Rugby Union: Packing down for prosperity: Steve Bale on the crush of rugby union fixtures in Wales where the busy Heineken League kicks off on Saturday

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THERE is a scarcely decent interval between the opening of the season and the kick-off of English rugby union's Courage Clubs' Championship, on 19 September, though even then the allocation of league fixtures through an overcrowded season is the rugby equivalent of getting a quart of Courage Best into a pint pot.

But if it is bad in England, it is far worse in Wales, where the Heineken National League begins at the very beginning on Saturday. There is not a weekend to lose, since the expansion of the league from four divisions of 10 to four of 12 means there are now 22 rounds of fixtures to fulfil. For this season only the English First Division remains at 13 clubs playing 12 fixtures, but next season home and away will increase the fixtures to 18 with the clubs reduced to 10.

The motivation for all this is financial: in these days when friendlies have ceased to have either relevance or crowds, treasurers need as many pay-days as they can get. This was certainly the inspiration for adding to the Welsh players' burden, but it does not stop there. The long-overdue development of a full representative structure from the national team through Wales B and a development squad to the Under-21s has left the Welsh fixtures list as congested as the Severn Bridge on a bank holiday.

It is evident, and is already the subject of debate, that almost as soon as the Heineken League has been enlarged it ought to be contracted again. Whether it happens is another matter, but senior men from Alan Davies, the Wales coach, downwards came to this sensible conclusion as soon as seasonal programmes of four or more B and Under-21 internationals were, quite rightly, deemed necessary.

If this sounds typical of the muddle, not to mention division between the interests of country and clubs, that afflicted Welsh rugby for too many years, it is not quite all it seems. If club coaches are concerned at the representative demands on their players, they should at least appreciate that, without the priority being firmly fixed to the national team, Welsh rugby - and they will all be tarred with the brush - will be stuck somewhere around the fourth division of world rugby.

But as the Heineken League begins there is hope, and it is engendered not only by the programme being put into place for Wales. The search for excellence implicit in the establishment of a league has never been pursued more single-mindedly by clubs who have come to realise that success is essential, one might almost say a condition of survival, rather than merely desirable.

So how do you set about it? How about imitating the principles of Japanese business management? If that sounds absurd in a game of the people such as Welsh rugby, it is happening. Neath, the inaugural Heineken champions in 1991-92 but down in fourth place last season, have put their players through a management-training exercise based on the ideas of William Edwards Deming, the American whose philosophy of management was directly responsible for reviving Japan's shattered industry after the Second World War and keeping it successful for 40 years thereafter.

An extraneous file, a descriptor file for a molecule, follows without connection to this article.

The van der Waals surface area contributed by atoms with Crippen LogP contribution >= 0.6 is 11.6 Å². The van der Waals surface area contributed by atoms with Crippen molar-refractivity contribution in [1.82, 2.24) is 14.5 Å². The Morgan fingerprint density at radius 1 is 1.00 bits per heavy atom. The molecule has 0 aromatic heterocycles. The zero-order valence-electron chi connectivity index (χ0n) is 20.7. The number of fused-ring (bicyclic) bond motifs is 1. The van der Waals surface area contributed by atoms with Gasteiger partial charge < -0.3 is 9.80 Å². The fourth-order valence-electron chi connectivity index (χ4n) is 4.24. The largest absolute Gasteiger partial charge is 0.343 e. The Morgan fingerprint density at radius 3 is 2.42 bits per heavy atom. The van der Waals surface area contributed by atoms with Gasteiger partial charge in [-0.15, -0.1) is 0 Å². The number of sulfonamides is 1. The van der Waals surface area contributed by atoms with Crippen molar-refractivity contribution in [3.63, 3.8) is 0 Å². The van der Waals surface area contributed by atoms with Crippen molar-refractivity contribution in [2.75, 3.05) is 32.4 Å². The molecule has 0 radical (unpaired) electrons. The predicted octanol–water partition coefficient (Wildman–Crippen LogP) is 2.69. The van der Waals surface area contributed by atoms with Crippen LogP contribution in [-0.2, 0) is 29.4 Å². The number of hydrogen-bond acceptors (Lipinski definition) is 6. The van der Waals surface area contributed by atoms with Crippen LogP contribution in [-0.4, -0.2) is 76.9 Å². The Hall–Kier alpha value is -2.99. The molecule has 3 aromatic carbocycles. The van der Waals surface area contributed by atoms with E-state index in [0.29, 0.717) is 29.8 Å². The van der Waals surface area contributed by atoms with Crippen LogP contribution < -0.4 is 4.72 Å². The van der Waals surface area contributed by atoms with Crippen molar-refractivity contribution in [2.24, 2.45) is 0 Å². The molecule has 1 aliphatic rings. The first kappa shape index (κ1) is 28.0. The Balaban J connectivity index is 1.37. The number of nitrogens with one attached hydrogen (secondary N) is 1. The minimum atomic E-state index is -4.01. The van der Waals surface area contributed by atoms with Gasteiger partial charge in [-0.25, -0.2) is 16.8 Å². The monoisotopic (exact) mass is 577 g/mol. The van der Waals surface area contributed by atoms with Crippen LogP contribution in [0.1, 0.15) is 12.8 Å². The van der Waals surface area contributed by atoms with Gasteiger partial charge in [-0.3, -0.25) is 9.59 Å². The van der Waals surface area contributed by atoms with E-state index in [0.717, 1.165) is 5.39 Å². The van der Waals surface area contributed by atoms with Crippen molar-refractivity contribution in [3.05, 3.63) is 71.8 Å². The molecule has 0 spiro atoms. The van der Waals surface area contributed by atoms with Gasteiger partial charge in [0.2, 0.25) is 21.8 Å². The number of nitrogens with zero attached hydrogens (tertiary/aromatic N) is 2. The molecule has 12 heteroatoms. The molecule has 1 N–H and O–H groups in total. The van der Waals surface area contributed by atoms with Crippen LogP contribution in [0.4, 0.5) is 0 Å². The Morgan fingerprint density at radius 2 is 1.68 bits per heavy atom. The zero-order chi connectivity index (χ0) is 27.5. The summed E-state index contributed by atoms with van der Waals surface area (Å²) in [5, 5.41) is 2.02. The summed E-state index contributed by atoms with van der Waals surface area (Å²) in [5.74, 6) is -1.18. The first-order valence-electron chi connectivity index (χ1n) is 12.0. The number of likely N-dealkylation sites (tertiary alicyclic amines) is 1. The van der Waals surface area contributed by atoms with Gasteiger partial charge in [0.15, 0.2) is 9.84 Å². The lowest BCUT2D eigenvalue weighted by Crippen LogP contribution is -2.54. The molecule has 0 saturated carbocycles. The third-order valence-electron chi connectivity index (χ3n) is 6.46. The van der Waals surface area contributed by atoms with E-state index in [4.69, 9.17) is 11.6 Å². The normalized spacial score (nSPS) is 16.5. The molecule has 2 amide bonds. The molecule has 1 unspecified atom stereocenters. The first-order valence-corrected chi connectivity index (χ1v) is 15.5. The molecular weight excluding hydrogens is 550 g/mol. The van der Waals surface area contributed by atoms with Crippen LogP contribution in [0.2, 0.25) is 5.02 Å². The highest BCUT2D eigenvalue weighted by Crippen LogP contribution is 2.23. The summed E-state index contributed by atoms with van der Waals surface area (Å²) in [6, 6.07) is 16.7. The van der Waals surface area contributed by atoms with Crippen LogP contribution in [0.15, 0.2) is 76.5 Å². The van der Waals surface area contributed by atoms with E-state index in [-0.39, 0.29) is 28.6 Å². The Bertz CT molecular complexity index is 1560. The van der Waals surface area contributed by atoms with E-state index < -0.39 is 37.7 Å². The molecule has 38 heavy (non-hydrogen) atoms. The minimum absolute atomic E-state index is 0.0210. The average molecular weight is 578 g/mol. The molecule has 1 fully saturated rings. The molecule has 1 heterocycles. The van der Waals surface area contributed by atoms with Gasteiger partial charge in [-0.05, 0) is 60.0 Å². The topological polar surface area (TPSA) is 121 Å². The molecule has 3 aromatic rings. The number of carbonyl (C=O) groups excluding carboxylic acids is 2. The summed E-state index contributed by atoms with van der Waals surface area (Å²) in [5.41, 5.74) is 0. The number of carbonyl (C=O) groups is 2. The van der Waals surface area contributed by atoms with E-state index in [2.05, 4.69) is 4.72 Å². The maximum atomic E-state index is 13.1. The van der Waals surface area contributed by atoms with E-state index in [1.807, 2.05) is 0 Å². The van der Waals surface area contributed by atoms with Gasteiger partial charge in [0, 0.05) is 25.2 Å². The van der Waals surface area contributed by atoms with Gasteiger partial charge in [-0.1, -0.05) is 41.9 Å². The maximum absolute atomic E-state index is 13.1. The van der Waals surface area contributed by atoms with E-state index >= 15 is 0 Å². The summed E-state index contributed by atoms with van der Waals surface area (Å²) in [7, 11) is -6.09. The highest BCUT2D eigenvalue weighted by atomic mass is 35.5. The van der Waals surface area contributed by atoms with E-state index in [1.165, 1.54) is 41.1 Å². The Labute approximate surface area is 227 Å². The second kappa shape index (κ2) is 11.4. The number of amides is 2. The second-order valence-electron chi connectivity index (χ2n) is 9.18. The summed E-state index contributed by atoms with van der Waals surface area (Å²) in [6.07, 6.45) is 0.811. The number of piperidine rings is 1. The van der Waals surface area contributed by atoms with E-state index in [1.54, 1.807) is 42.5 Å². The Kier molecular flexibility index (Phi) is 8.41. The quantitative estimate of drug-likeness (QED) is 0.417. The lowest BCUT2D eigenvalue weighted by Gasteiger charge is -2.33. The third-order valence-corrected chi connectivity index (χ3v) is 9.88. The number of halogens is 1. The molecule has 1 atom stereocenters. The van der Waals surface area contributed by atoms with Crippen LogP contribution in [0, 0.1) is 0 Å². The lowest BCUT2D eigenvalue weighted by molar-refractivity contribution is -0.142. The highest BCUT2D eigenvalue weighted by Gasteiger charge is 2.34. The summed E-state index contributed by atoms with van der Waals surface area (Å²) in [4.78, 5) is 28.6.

Now if this is beginning to sound far-fetched, the reality is quite the contrary. Brian Thomas, Neath's club administrator, is a management consultant who has been a disciple of Deming since Thomas was at Cambridge University. Neath's initially bemused players have been through it; so have those of most of clubs in the area, the idea being that ultimately Neath as well as the local clubs would benefit if Thomas were to extend his philanthropy to his neighbours. Anyone else will have to pay.

The lengths some clubs will go these days may seem faintly ludicrous, not least because rugby union remains pleased to call itself an amateur sport, but the way Thomas explains it makes it sound perfectly straightforward. Yet it is innovative and, in rugby terms anyway, highly sophisticated. 'It is no more than basic management principles and Neath's success in recent years shows what they can do,' Thomas said.

'What did Deming tell the Japanese to do? Make teams and give people specific responsibility to carry within that team. Develop leadership and problem-solving techniques, using simple statistics, and take the responsibility down to the lowest possible level. There was nothing wrong with the workers; it was the people who drive the system, the bosses, but if you encouraged the workers to monitor themselves for output and quality the rest falls into place. This is directly applicable to rugby.'

All of which may seem as clear as mud, and Thomas is chary of going into specifics about what he does at Neath lest he give the game - and thereby the championship - away to someone else. For the Neath players, it comes down to self-analysis. To take one example, pounds 3,500 has been invested in video taping and copying equipment so that by the time players go home after a match they each have a recording with which they are expected to analyse and criticise their own performances. Using these techniques off the field, they finished last season with a long unbeaten run which has to put them among this season's contenders.

This sort of thing is simple, effective and out of all proportion to the way clubs used to operate in the pre-league days. Gareth Edwards and not William Edwards Deming is the icon in those parts, but Japanese industry flourishes in south Wales as a constant reminder of what even rugby can learn. It is by no means Neath alone; other clubs are doing other things. But then perhaps only Heineken could have done this.